Jason and Aaron Clark are both 11 years old. They're twins, and they live in Barnsley, South Yorkshire in the UK. Like many pairs of twins, they're extremely close; the fact that Aaron has Down syndrome has never prevented them from being as thick as proverbial thieves. In fact, they're so close that Jason has recently launched a campaign to help not only his brother, but all of the students at the school Aaron has attended for the past five years: Jason Clark started a charity to benefit the Greenacre School. So far, he's raised more than £400 for the school, which specializes in helping students with complex needs. These two kids? I want to give them the biggest hugs in the world. Because that is amazing.
Aaron and Jason first came to the world's attention via last Friday's edition of the Barnsley Chronicle. In a short brief published online (the full story was apparently limited to the print edition), we learned that Jason wanted to help both his twin and all the other students at Greenacre — so he actually went and sold all his old books and toys to raise money for the school. And that's not all; the move was part of a larger plan he's set in action. Jason also started the charity SuporttheNoun (yes, “suport” with one p) geared towards raising money for disabled children. That's right: An 11-year-old has done more in his brief time on Earth to help those in need than most of us do in our entire lives. If that's not a call for the rest of us to step up our game, I don't know what is.
The Daily Mail subsequently picked up the story, which has since spread far and wide. According to the boys' mother, Lynn, “[Jason has] had table top sales, a party, and placed collection boxes in shops to raise money.” He's registering SuporttheNoun as we speak. Jason's headteacher, Susan Hayter (whom Jason enlisted to help him set up the whole thing), said that the funds raised by SuporttheNoun will go towards gardening tools and a lawnmower for Greenacre; the plan, said Hayter, is to allow for the older students to start and run a gardening service, broadening their schooling beyond the purely academic. Life skills? Check plus. I don't know about you guys, but I definitely wished I'd had Business 101 and Personal Finance as a requirement at some point in my schooling. The gardening venture sounds like an excellent way to teach them.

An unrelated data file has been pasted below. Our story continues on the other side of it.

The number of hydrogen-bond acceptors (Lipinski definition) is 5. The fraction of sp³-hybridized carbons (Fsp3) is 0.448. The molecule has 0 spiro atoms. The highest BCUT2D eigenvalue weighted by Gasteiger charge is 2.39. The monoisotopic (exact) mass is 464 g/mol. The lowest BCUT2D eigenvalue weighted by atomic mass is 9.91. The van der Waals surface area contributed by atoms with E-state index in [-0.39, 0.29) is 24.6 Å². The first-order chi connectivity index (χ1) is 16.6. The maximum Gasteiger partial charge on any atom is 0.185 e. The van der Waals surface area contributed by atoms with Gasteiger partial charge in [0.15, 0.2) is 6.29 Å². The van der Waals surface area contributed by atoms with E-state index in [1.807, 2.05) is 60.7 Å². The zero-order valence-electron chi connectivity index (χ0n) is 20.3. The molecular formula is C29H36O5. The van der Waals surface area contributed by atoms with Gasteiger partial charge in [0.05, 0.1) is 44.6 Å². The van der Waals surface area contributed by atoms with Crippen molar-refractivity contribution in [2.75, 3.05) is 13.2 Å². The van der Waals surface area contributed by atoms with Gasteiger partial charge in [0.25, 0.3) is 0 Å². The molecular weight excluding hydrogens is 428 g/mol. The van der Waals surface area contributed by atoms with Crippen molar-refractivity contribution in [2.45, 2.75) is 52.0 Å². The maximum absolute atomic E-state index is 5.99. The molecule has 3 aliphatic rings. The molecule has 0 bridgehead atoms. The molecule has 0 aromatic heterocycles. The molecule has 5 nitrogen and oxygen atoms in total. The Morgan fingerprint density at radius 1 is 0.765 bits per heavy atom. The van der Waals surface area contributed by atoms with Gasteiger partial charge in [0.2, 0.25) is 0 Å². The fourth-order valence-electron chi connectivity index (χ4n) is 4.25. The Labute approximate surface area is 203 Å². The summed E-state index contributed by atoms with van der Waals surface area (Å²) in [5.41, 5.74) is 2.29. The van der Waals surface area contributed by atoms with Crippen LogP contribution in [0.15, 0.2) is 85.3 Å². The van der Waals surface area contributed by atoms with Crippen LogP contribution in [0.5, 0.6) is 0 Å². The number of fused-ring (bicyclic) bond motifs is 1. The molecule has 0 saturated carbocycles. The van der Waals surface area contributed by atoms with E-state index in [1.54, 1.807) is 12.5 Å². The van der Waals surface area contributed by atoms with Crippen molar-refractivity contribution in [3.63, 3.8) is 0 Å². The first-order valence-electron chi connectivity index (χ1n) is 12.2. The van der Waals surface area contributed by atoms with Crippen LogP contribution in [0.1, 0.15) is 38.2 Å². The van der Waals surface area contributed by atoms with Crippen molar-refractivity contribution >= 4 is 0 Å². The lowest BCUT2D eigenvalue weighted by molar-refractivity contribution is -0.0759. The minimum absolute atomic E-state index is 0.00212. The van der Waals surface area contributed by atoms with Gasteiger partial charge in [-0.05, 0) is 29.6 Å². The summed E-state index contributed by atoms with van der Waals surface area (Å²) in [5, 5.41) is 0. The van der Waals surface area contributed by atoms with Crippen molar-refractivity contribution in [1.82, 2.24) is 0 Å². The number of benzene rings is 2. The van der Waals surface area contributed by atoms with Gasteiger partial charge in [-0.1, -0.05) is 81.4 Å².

Lynn also elaborated on the brothers' relationship, which has been tightly knit since the very beginning: When Aaron had difficulty communicating early on, Jason and the family learned sign language so they could speak together; Jason has stood up to bullies on Aaron's behalf; and, budding entrepreneur that he is, he has even told Lynn that he wants to run a business when he grows up so he can always make sure Aaron has the care he needs. Said Lynn, “They have always been extremely close. They have a very unique and special bond. They aren't just twin brothers, they are best of mates, too.”
As for Jason himself? “I decided it was a good idea because it quite a lot for people born with disabilities and I wanted to do something for them,” he said to the Mail. “It feels really good to help and make a difference. I hope Aaron will be very proud of me.”
You guys. I can't. I just can't. How many kids do you know who a) do something this amazing, and b) do it because they hope the person or people they're helping will be proud of them? For me, that number is zero.
I'm so glad that both these boys seem to have the support they need to thrive. And guys? I wasn't kidding when I said we need to step up our game. No matter how many excuses we can make for not helping someone out, they're all bullshit. This story proves it. If you want to kick in a few bucks for SuporttheNoun, you can do so here; or, alternatively, you can do something else. You can donate to another cause you believe in. You can volunteer for a day. You can promise to be the best person you can be, today and every day (and actually follow through on that promise). We all owe it to both ourselves and to each other to keep improving — to keep being better than we are. So let's work on that, shall we?